An eight-minute trip into the world of dementia has left people frustrated, in tears or ready to give up.

An eight-minute trip into the world of dementia has left people frustrated, in tears or ready to give up.

Over the past two years, Ron Keller, executive director of the Dublin Retirement Village, has seen many reactions to the Virtual Dementia Tour the company gives to educate people about dementia and Alzheimer's.

"It's an educational program that we do to help educate individuals that are caregivers involved with someone with dementia or Alzheimer's," he said.

"It helps show what the day-to-day world would be like for them so they can have compassion."

Taking care of someone with dementia or Alzheimer's is a difficult and sometimes frustrating job, Keller said, and the monthly educational sessions at the Dublin Retirement Village shows caregivers what the other person is going through.

The Virtual Dementia Tour was developed by P.K. Beville, who founded Second Wind Dreams to spread the program.

According to the nonprofit Second Wind Dreams, "The Virtual Dementia Tour is a scientifically proven method of building a greater understanding of dementia through the use of patented sensory tools and instruction."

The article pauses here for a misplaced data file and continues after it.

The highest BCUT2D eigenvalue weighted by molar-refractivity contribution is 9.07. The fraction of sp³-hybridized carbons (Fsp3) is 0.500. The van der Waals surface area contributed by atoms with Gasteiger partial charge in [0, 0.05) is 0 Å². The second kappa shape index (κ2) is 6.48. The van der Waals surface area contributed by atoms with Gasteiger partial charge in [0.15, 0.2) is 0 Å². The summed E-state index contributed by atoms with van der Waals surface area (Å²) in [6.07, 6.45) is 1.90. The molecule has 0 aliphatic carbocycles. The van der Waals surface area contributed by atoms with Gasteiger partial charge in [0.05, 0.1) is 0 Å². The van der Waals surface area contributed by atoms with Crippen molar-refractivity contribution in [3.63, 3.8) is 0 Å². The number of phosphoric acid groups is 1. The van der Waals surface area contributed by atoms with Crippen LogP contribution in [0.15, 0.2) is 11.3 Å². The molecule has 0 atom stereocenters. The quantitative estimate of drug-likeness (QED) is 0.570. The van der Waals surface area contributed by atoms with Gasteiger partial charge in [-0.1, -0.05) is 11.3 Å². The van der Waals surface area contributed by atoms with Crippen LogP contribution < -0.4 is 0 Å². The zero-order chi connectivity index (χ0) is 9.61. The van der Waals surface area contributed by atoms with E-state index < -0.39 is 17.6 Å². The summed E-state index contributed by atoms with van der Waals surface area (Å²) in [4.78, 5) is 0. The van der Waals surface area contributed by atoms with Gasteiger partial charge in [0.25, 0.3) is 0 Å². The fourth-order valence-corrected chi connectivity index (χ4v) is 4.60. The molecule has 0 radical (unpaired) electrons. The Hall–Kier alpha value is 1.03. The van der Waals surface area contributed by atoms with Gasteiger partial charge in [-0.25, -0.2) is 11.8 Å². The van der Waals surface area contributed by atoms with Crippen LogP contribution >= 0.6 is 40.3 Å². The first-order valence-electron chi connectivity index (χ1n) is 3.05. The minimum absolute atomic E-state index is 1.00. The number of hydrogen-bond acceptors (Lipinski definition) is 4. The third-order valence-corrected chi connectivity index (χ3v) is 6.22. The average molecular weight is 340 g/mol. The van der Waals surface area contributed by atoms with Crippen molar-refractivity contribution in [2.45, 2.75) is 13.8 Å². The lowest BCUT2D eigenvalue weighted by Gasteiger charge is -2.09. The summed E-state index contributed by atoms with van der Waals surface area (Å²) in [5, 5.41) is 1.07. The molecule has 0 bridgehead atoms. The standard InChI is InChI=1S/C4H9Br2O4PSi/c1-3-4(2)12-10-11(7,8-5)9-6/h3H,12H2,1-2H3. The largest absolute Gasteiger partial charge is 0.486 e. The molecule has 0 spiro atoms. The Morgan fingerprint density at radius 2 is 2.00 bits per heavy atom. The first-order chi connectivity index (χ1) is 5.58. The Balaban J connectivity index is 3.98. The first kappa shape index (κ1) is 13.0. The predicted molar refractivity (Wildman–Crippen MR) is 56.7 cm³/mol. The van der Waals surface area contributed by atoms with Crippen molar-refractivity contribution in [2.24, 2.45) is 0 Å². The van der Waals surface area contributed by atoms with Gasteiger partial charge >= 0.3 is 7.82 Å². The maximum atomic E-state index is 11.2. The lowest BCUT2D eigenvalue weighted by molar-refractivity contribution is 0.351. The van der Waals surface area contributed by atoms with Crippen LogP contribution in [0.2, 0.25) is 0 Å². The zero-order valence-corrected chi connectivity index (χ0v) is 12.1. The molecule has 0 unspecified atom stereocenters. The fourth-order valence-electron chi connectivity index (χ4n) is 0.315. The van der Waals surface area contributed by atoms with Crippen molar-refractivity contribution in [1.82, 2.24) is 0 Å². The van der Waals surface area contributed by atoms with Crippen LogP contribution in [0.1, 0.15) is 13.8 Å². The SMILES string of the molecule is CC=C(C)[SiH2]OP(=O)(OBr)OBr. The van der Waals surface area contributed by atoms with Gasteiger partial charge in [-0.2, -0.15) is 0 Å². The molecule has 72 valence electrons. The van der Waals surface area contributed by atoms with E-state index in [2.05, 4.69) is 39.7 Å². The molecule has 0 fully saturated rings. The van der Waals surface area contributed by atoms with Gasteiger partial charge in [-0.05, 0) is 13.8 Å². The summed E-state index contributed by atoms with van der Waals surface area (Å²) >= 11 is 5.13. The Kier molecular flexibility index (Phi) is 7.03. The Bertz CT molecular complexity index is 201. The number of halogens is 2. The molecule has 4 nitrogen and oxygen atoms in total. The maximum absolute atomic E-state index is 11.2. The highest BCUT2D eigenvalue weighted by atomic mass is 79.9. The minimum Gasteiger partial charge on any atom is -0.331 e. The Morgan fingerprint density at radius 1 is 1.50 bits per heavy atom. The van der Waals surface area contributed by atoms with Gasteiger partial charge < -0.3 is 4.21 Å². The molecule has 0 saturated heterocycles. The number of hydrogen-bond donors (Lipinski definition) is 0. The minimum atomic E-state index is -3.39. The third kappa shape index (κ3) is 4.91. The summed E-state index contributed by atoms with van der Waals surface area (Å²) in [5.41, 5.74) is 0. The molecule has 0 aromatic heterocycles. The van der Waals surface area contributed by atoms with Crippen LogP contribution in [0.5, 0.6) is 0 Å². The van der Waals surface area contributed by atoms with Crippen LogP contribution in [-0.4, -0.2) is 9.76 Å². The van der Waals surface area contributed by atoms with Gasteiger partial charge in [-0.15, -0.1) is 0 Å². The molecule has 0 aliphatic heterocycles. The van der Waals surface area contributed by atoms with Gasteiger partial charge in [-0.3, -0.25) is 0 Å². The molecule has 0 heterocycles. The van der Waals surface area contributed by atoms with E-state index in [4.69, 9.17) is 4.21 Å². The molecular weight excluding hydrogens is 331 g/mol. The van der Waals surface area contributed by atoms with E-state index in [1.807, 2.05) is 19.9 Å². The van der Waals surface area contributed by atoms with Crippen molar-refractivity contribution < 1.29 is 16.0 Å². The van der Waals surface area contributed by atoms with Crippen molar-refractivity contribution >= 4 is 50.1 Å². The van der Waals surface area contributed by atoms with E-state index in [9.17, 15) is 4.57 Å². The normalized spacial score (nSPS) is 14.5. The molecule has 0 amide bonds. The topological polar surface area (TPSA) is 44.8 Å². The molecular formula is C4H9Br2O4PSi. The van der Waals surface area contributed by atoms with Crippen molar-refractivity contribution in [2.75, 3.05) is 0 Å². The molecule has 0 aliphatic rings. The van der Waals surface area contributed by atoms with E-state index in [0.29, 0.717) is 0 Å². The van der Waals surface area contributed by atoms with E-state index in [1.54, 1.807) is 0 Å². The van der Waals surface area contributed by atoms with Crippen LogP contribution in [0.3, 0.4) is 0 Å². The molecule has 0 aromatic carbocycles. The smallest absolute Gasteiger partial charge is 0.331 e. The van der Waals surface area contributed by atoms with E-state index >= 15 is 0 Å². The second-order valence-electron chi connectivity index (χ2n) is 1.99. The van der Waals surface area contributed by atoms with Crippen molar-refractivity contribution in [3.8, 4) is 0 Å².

Dublin Retirement Village owner Senior Star has spread the program to its facilities.

"It's mandatory for all staff as part of the culture and orientation," Keller said.

But Dublin Retirement Village also offers the one-hour free session to the public as well.

"Why we do this is to truly educate caregivers and family members of those who have dementia," Keller said.

The session includes education and Alzheimer's and dementia before stepping into the shoes of someone with dementia.

To show caregivers what it's like to live with dementia, vision, hearing and touch are altered with sounds, gloves and goggles.

Shoe inserts are given to recreate the pain from neuropathy or arthritis.

Then caregivers are given five simple tasks to complete in eight minutes in one of Dublin Retirement Village's apartments.

"We want them to understand as a caregiver, why they do what they do," Keller said.

"It is to truly educate the public about this disease and what goes on."

In a demonstration for the Dublin Villager, simple tasks were made difficult by taking away sight and touch. Folding laundry was a lengthy and frustrating job.

"I've had so many people say, 'If I only knew,' " Keller said.

The Dublin Retirement Village, 6470 Post Road, has two more Virtual Dementia Tours slated for Nov. 13 and Dec. 11.

The educational session is free, but registration is required and can be completed by calling 614-764-2800.

Keller said a schedule of Virtual Dementia Tours is being slated for 2014.